2014 Toyota Avalon Review and Quick Spin: Introduction
The full-size family sedan is as American as apple pie, and with the 2014 Avalon, Toyota wants a bigger slice of the big-car market. It’s been almost 20 years since the first Avalon arrived to give Toyota customers something larger than a Camry in which to transport themselves and others, and in those two decades the Avalon has established itself as an extremely reliable, extremely comfortable, and extremely boring car.
Thanks to a complete redesign in 2013, the Avalon’s not as boring as it used to be. In fact, given how much the new 2014 Corolla appears to draw from the same well of design ideas, it’s easy to conclude that the latest Avalon defines a new styling language for Toyota’s bread-and-butter sedans. But is there any meat on that sandwich? I spent a week driving a 2014 Avalon to find out.
2014 Toyota Avalon Review and Quick Spin: About Our Test Car
Toyota sells the 2014 Avalon with a choice between a V-6 engine and the same gas-electric hybrid powertrain that is installed in the Camry Hybrid. Select the former, and you can choose between XLE, XLE Premium, XLE Touring, and Limited trim levels. The Avalon Hybrid lineup is identical except its not offered in regular XLE trim. No, I can’t explain why all versions except for the Limited model get the “XLE” prefix.
Prices start at $32,150* for the Avalon XLE with no options and can rise as high as $42,605* for a loaded Avalon Hybrid Limited with a Technology Package. My test vehicle was the 2014 Avalon XLE Premium without any options, and the window sticker read $34,005*. That’s not bad for a big, roomy car with plenty of power, decent fuel economy, and a few luxuries. But it’s not really a value, either. I mean, my test vehicle didn’t even have a navigation system or Toyota’s Entune App Suite technology.
* Prices include a destination charge of $810
2014 Toyota Avalon Review and Quick Spin: Styling and Design
Let’s face it. The Toyota Avalon has never been what one might call stylish. That changed last year when Toyota redesigned the Avalon and injected genuine appeal into its appearance. Compared to the old Avalon, or even a modern Camry, the 2014 Avalon exhibits real design flair, and it’s a good-looking car. It’s also an aerodynamic car, boasting a 0.28 coefficient of drag. And despite its size, the Avalon is relatively light, with the base model coming in at less than 3,500 pounds.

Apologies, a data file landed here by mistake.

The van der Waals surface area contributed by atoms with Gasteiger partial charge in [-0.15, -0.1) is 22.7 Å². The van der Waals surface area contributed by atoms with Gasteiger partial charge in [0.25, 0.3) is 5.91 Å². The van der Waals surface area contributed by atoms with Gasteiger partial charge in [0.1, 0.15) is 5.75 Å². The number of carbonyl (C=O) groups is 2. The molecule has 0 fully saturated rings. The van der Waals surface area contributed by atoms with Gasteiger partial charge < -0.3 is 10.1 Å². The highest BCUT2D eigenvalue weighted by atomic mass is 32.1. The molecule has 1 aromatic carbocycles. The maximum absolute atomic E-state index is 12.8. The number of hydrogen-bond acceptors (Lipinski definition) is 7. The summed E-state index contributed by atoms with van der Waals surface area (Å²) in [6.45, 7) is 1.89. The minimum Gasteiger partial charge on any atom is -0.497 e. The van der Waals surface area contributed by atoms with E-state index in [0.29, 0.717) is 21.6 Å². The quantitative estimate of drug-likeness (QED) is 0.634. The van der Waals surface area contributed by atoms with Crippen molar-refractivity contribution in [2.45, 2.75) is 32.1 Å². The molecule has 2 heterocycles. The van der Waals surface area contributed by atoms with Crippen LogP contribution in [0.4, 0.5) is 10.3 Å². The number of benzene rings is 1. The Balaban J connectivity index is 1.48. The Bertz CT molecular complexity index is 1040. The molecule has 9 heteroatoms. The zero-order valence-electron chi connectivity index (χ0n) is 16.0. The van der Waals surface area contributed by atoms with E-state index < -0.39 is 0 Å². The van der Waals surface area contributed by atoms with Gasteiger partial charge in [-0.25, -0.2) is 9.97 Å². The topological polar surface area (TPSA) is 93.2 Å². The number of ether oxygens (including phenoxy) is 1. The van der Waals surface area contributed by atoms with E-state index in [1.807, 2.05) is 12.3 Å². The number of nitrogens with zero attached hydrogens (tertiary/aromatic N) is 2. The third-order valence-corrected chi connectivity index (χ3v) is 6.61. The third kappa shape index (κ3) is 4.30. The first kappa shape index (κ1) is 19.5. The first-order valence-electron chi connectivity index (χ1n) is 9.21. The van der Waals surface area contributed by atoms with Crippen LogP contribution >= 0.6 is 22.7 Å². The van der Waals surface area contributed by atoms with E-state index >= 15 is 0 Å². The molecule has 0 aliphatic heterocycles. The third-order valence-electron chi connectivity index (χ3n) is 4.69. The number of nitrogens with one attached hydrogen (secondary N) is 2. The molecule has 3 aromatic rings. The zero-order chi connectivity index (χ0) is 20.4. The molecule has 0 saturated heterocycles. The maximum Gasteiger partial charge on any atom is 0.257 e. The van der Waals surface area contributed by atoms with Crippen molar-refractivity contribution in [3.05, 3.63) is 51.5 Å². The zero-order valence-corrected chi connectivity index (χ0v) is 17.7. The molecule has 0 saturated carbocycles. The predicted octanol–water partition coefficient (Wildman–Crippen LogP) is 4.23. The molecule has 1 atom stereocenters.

Toyota has also upgraded the Avalon’s interior, especially compared to the previous-generation model. Soft-touch material with exposed stitching, shiny fake wood, and dark chrome plastic trim adorn the dashboard, door panels, and the center console. Unfortunately, aged secondary switchgear sourced from a corporate parts-bin reveals obvious cost-cutting in what is otherwise a modern, contemporary, and upscale cabin.
Worse than that offense, though, is that if you push too hard on the appealing chrome trim or the Intelligent Touch control panel, they creak and crunch, making a sound similar to somebody stepping on a package of soup crackers. The front door panels also make the same creaking and crunching sounds when the driver or front passenger rests or braces a leg against them, or pushes on them when opening the front doors. In my test car, this constant creaking and crunching created the distinct impression that the cabin, and the car itself, was cheaply engineered and executed.
2014 Toyota Avalon Review and Quick Spin: Comfort and Quality
Thanks to 8-way power adjustment, decent leather, and good support, the 2014 Toyota Avalon’s driver’s seat is comfortable. Better yet, everywhere you want to rest your elbows, Toyota makes sure the Avalon provides a padded surface. And thanks to a center console armrest that slides forward, combined with a tilt-and-telescopic steering wheel that is pleasing to grip, Toyota ensures comfort for drivers of all statures.
The front-seat passenger is treated well, too, but my test vehicle offered nothing more than 4-way power adjustment to improve comfort levels, leaving my wife to sit lower in the car than she otherwise might have preferred. An 8-way power front passenger’s seat is available on more expensive versions of the Avalon.
Big cars have big back seats, and in this regard the Avalon totally delivers. It’s like a damn limousine back there. Plus, the leather-wrapped rear bench seat is really comfortable, with good thigh support and a proper backrest angle. The only thing missing is manual side window sunshades. Again, though, occupants are reminded that an Avalon is designed and engineered to a price point. From the recalcitrant air vents mounted to the back of the center console to the glossy hard plastic front seatbacks, the impression is that Toyota skimped in ways that it thought buyers might overlook.
Big cars usually have big trunks, too. With 16 cu.-ft. of space, the Avalon’s trunk is roomy enough. However, if you’re cross-shopping the Avalon against, say, the redesigned 2014 Chevy Impala or a 2014 Ford Taurus, this Toyota comes up short. In fact, the Avalon’s cargo area is the same size as that in a Ford Fusion, which competes in the midsize sedan class. Unfortunately, and unlike the Fusion, if you need more space, you’re out of luck unless you can slide whatever you want to carry through the Avalon’s ski-pass-through. That’s because the back seats in my test car did not fold down in order to carry larger items.
2014 Toyota Avalon Review and Quick Spin: Features and Controls
All of the Avalon’s controls are logically located and within easy reach of the driver. Anyone familiar with the control layout inside of an existing Toyota will, however, instantly recognize the controls used for the power windows, power door locks, power side mirrors, cruise control, and steering wheel stalks. They’re pulled from a common parts bin, one that dates back to the 1990s in some cases.